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September 2017 Archives

What is an unconscionable prenuptial agreement?

The period between an engagement and the wedding ceremony is perhaps the most romantic time for a couple-the anticipation, excitement and elation that one feels before getting married is unparalleled and simply talking to one's future spouse is a delightful experience. But when the conversation turns to a prenuptial agreement, all the romance goes out of the equation. Discussing how to divide property and debt in the event of a divorce, before the couple even gets married, is a damper on all joyful emotion.

Effect of domestic violence accusations on custody awards

With there being at least three million children witnessing acts of domestic violence annually across the country, it is suffice to say that it is becoming an epidemic in the country. In fact, many couples in Missouri as well as the rest of the country, may be filing for divorce because of domestic violence. When there are children involved in the marriage, the accusations of domestic violence affect both custody and visitation determinations.

What can I do to help my child adjust in school after my divorce?

Parents with children know that the real new year doesn't begin on January 1, but when children begin their new school year. It means new beginnings-either through a new school, class, teacher or friends. For many children, it could also be the first time they are attending school after their parent's divorce has been finalized and the new school year is even more stressful than it should be.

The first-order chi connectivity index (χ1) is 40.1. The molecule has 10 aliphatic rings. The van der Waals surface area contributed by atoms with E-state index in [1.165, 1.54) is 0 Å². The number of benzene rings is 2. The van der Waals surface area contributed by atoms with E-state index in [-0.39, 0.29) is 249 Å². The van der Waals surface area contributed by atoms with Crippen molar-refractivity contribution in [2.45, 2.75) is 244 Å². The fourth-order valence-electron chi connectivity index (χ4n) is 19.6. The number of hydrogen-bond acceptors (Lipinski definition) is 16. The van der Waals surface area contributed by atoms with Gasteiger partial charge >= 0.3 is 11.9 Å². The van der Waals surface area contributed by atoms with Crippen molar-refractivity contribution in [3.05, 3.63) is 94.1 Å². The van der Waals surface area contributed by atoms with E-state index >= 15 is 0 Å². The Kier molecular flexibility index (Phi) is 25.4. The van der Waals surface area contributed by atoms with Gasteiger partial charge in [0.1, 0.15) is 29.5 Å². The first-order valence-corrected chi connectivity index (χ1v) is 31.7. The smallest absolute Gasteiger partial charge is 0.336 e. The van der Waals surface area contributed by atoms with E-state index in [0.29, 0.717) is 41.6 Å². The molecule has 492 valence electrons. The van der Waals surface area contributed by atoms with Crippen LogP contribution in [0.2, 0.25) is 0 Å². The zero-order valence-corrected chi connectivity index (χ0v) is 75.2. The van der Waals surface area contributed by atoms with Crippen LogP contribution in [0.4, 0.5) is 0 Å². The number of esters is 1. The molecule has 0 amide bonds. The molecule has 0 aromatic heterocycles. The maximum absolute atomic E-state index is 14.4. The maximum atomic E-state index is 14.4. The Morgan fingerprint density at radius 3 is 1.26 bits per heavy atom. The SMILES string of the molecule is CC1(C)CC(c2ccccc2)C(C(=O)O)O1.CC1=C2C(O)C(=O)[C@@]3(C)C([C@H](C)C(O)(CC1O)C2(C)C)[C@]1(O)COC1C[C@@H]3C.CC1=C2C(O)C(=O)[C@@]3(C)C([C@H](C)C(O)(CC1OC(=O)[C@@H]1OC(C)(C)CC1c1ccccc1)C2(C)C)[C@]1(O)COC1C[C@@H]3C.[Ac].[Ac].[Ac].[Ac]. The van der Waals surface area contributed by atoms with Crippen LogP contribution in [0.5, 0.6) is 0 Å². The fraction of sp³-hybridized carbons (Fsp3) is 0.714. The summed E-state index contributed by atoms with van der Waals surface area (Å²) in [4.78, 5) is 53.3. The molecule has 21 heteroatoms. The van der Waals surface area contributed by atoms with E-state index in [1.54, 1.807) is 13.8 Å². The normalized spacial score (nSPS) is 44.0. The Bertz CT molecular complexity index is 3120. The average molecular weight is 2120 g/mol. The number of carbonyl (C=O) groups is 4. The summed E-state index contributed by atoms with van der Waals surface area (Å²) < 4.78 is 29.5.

Extracurricular costs and child support calculations

When a divorce is finalized in Missouri, including the child support order, many parents may believe that is the end of the family law legal issues they will face before moving on with their lives. But then school starts, and so do the extracurricular activities, bringing about the question: who is going to pay for the activities and the material associated with them?

Knowledgeable assistance on family law issues during divorce

When a family is living together as a single unit in Missouri, it gives all the members of the unit stability, especially the children, who may not be aware of the struggles the parents are going through to keep up a united front. For various reasons, the couple may no longer be able to remain married to one another and decide to get a divorce, opening up a Pandora's box of questions from the children. But often, it is not only the children who have the questions; even the parents are now going into unchartered territory, where not only is everything familiar to them going to change, but they will also be introduced to new legal concepts they do not understand.

Joseph J. Porzenski
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